Introduction. The Global Online Sexuality Survey (GOSS) is a worldwide epidemiologic study of sexuality and sexual disorders, based on validated questionnaires and applying age adjustment to the World Standard Population (WSP) by the World Health Organization. In 2010, the first report of GOSS came from the Middle East, describing an erectile dysfunction (ED) prevalence rate of 47%.
Aim. This report studies the prevalence rate of ED in the United States as of 2011–2012 and evaluates risk factors for ED.
Main Outcome Measures. Prevalence of ED.
Methods. GOSS was randomly deployed to English-speaking male web surfers in the United States via paid advertising on Facebook, comprising 146 questions including the abbreviated 5-item International Index of Erectile Function.
Results. Two thousand twenty-two males participated; with a mean age was 52.38 years ± 14.5. Prevalence of ED was 37.7%, adjusted to 33.7% according to WSP, comparable across ethnic groups. The following risk factors were associated with higher risk for ED: diabetes mellitus, hypertension with and without antihypertensive treatment, coronary heart disease, obesity (defined by body mass index), difficult micturition, subjectively reported depression, interpersonal distress, subjectively reported impotence, in addition to novel factors such as subjectively reported premature ejaculation (PE) and concerns over genital size (not a smaller penis per se), low libido, and irregular coitus. Frequency of smoking and alcohol were not associated with higher prevalence of ED, although duration of smoking was.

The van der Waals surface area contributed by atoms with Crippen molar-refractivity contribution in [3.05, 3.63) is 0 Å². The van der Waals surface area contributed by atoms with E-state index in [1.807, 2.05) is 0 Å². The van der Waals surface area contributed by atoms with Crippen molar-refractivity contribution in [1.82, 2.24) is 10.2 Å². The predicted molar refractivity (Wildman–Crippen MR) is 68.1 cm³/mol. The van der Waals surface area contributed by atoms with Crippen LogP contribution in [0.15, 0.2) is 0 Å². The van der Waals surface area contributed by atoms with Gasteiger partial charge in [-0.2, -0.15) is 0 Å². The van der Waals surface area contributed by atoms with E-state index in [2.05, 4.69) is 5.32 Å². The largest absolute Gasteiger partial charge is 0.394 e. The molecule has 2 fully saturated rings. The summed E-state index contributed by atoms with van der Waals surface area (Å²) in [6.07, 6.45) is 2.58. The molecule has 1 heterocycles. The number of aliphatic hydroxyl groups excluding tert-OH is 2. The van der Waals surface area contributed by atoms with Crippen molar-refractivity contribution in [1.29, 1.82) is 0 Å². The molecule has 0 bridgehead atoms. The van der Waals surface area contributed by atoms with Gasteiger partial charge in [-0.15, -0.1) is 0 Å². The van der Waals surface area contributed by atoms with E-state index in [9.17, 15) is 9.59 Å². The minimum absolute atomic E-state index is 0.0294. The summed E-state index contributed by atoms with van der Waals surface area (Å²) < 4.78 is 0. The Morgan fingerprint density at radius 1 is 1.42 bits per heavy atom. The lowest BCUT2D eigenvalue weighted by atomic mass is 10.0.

Conclusion. Adjusted to WSP, prevalence rate of ED in the United States of America is 33.7% in the year 2011, in contrast to the adjusted prevalence in the Middle East (47%). Most of the classical risk factors for ED play the same role in the United States and the World, including diabetes, hypertension, and aging. Concerns over genital size and PE are emerging risk factors for ED. Shaeer O and Shaeer K. The Global Online Sexuality Survey (GOSS): The United States of America in 2011. Chapter I: Erectile dysfunction among English-speakers. J Sex Med 2012;9:3018–3027.